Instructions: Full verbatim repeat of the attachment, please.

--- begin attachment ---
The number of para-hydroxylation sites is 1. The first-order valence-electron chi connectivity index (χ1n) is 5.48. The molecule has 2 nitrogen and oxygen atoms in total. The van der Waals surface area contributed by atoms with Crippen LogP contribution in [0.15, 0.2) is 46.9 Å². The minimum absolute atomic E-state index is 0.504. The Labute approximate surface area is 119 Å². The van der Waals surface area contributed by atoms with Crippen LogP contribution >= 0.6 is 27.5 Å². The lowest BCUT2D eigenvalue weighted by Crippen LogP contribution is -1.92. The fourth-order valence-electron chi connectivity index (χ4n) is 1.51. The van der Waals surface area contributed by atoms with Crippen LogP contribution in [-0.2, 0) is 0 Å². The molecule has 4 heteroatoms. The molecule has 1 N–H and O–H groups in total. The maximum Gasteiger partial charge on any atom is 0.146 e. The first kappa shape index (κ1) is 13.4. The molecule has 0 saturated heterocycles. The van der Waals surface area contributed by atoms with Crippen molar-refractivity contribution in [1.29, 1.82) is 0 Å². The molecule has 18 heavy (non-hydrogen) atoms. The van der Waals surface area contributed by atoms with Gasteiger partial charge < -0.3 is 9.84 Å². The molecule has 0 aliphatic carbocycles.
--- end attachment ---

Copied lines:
The number of para-hydroxylation sites is 1. The first-order valence-electron chi connectivity index (χ1n) is 5.48. The molecule has 2 nitrogen and oxygen atoms in total. The van der Waals surface area contributed by atoms with Crippen LogP contribution in [0.15, 0.2) is 46.9 Å². The minimum absolute atomic E-state index is 0.504. The Labute approximate surface area is 119 Å². The van der Waals surface area contributed by atoms with Crippen LogP contribution >= 0.6 is 27.5 Å². The lowest BCUT2D eigenvalue weighted by Crippen LogP contribution is -1.92. The fourth-order valence-electron chi connectivity index (χ4n) is 1.51. The van der Waals surface area contributed by atoms with Crippen LogP contribution in [-0.2, 0) is 0 Å². The molecule has 4 heteroatoms. The molecule has 1 N–H and O–H groups in total. The maximum Gasteiger partial charge on any atom is 0.146 e. The first kappa shape index (κ1) is 13.4. The molecule has 0 saturated heterocycles. The van der Waals surface area contributed by atoms with Crippen molar-refractivity contribution in [1.29, 1.82) is 0 Å². The molecule has 18 heavy (non-hydrogen) atoms. The van der Waals surface area contributed by atoms with Gasteiger partial charge < -0.3 is 9.84 Å². The molecule has 0 aliphatic carbocycles.